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his wisdom to the angels. To the intent that now unto the principalities and powers in heavenly places might be known by the church the manifold wisdom of God.

One end of revealing God's counsels concerning the work of redemption, is making known God's wisdom. It is called manifold wisdom; because of the manifold glorious ends that are attained by it. The excellent designs, hereby accomplished, are very manifold. The wisdom of God in this is of vast extent. The contrivance is so manifold, that one may spend an eternity in discovering more of the excellent ends and designs accomplished by it; and the multitude and vast variety of things that are, by divine contrivance, brought to conspire to the bringing about those ends.

We may observe, to whom it is that God would manifest this his wisdom, by revealing the mystery of our redemption; --and they are not only men, but the angels. "To the intent that now unto the principalities and powers in heavenly places might be known-the manifold wisdom of God." The angels are often called principalities and powers, because of the exalted dignity of their nature. The angels excel in strength and wisdom. Those who are the wise men of the earth are called princes in the style of the apostle, 1 Cor. ii. 6. Howbeit we speak wisdom among them that are perfect, yet not the wisdom of this world, nor of the princes of this world. Ver. 8. Which none of the princes of this world knew; for had they known it, they would not have crucified the Lord of Glory. So the angels are called principalities for their great wisdom. They may also be so called for the honour God has put upon them, in employing them as his ministers and instruments, wherewith he governs the world: and therefore are called thrones, dominions, principalities, and powers, Col. i. 16.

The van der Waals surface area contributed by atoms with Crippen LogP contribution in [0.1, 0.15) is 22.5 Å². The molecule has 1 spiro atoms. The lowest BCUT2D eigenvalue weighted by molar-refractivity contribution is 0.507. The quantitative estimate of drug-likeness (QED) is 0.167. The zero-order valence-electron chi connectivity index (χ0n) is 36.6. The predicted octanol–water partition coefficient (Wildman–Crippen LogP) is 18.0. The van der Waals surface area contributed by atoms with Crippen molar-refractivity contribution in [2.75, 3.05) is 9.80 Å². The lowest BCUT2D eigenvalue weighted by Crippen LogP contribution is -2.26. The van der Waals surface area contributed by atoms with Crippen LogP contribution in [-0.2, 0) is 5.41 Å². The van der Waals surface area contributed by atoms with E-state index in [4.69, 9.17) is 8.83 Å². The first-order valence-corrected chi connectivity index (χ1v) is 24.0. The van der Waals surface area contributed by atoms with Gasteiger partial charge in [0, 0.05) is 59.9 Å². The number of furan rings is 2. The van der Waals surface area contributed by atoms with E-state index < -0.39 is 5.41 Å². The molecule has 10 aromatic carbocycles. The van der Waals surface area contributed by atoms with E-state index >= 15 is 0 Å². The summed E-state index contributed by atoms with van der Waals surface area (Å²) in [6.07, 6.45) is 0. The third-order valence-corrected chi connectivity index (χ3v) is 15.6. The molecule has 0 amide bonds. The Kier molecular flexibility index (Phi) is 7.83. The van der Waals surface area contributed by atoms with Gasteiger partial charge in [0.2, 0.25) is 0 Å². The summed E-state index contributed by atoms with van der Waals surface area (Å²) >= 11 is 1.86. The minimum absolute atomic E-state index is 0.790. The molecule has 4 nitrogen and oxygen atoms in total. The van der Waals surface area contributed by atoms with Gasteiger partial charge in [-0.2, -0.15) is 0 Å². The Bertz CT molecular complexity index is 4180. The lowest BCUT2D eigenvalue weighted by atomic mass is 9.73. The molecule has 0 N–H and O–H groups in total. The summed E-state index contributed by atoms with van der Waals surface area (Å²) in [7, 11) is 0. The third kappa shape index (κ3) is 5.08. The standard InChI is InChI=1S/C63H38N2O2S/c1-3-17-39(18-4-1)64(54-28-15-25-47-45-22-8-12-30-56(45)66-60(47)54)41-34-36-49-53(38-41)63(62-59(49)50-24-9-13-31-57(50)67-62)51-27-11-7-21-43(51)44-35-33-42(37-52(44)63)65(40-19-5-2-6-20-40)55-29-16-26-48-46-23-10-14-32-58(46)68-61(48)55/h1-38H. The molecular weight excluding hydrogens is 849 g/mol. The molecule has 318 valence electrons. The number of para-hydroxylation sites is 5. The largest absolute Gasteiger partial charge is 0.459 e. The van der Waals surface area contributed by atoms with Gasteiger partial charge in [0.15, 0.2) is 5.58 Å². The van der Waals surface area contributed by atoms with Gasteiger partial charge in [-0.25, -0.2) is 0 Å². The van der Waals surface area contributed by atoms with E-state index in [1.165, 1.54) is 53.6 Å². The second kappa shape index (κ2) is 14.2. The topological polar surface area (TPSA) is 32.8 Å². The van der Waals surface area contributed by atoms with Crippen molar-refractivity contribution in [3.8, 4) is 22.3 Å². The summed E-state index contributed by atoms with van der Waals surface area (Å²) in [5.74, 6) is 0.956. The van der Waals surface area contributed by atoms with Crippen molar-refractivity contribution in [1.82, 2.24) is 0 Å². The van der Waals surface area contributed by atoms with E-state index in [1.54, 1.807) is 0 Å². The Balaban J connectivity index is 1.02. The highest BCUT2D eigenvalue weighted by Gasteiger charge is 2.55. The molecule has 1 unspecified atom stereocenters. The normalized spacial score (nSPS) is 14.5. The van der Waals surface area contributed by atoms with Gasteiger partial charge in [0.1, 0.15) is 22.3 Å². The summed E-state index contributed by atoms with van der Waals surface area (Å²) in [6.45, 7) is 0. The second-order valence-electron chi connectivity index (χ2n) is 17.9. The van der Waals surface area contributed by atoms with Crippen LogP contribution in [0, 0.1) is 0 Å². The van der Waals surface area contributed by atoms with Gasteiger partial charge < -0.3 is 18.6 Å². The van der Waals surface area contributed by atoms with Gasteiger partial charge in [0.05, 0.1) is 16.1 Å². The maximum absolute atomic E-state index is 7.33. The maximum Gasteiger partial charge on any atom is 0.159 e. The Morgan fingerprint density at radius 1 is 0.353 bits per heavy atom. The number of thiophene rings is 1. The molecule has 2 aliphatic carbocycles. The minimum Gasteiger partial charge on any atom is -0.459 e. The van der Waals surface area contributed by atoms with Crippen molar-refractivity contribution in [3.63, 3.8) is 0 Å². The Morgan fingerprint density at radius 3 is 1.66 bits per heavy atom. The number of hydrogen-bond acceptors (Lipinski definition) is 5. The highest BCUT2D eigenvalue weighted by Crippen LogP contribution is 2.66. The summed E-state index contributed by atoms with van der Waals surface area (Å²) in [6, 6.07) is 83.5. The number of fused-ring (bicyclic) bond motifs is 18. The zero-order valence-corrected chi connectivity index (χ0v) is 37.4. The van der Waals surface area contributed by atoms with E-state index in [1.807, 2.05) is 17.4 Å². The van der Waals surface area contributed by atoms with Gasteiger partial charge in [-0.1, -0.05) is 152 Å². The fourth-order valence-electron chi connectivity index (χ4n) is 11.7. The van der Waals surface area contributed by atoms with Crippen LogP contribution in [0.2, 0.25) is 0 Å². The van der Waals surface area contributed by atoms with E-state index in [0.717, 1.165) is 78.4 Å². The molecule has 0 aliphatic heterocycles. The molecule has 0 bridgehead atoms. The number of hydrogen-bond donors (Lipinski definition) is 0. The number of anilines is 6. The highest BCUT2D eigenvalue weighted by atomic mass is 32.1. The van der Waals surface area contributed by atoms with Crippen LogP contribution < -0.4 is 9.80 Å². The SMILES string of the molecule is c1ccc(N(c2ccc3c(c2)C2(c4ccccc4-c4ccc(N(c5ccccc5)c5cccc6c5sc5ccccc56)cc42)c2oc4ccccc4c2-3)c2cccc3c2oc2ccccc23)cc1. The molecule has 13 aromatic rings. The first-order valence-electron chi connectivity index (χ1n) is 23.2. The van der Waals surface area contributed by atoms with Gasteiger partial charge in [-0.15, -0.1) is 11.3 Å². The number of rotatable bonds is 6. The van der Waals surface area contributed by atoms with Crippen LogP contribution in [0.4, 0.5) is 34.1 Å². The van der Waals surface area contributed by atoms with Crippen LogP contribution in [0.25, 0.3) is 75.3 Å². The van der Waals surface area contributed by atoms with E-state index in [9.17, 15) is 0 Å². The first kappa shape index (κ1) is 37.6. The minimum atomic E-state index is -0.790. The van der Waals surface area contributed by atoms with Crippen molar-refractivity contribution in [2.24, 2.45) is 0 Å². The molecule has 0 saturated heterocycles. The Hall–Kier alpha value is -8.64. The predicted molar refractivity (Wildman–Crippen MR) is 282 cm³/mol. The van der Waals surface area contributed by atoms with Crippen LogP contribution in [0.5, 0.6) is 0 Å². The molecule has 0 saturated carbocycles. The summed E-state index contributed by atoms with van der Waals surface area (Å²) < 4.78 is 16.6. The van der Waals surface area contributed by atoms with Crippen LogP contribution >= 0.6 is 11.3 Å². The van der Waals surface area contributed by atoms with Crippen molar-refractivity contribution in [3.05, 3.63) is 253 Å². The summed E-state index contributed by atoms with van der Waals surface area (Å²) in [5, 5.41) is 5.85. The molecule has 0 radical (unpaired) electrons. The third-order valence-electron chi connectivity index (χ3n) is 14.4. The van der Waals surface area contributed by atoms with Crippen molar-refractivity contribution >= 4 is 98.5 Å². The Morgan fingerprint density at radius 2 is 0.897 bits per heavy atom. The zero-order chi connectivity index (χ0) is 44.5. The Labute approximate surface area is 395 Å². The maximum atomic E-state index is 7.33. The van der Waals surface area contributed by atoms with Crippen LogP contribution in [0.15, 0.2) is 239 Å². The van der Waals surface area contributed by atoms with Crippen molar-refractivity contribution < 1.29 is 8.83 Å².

They are called principalities and powers in heavenly places, as distinguishing them from those that are in places of earthly power and dignity. The offices, or places of dignity and power that the angels sustain, are not earthly but heavenly. They are in places of honour and power in the heavenly city and the heavenly kingdom.

One end of God in revealing his design or contrivance for redemption, as he hath so fully and gloriously done by Jesus Christ, is that the angels in heaven may behold the glory of his wisdom by it. Though they are such bright intelligences, and do always behold the face of God the father, and know so much; yet here is matter of instruction for them. Here they may see more of the divine wisdom than ever they had seen before. It was a new discovery of the wisdom of God to them.

The time when this display of the wisdom of God was especially made to the angels is, when Christ introduced the

gospel dispensation, implied in those words, "To the intent that now unto the principalities," &c. When Christ came into the world and died, and actually performed the work of redemption-when he had fully and plainly revealed the counsels of God concerning it; and accordingly introduced the evangelical dispensation, and erected the gospel church,— then the angels understood more of the mystery of man's redemption, and the manifold designs and counsels of divine wisdom, than ever they had done before.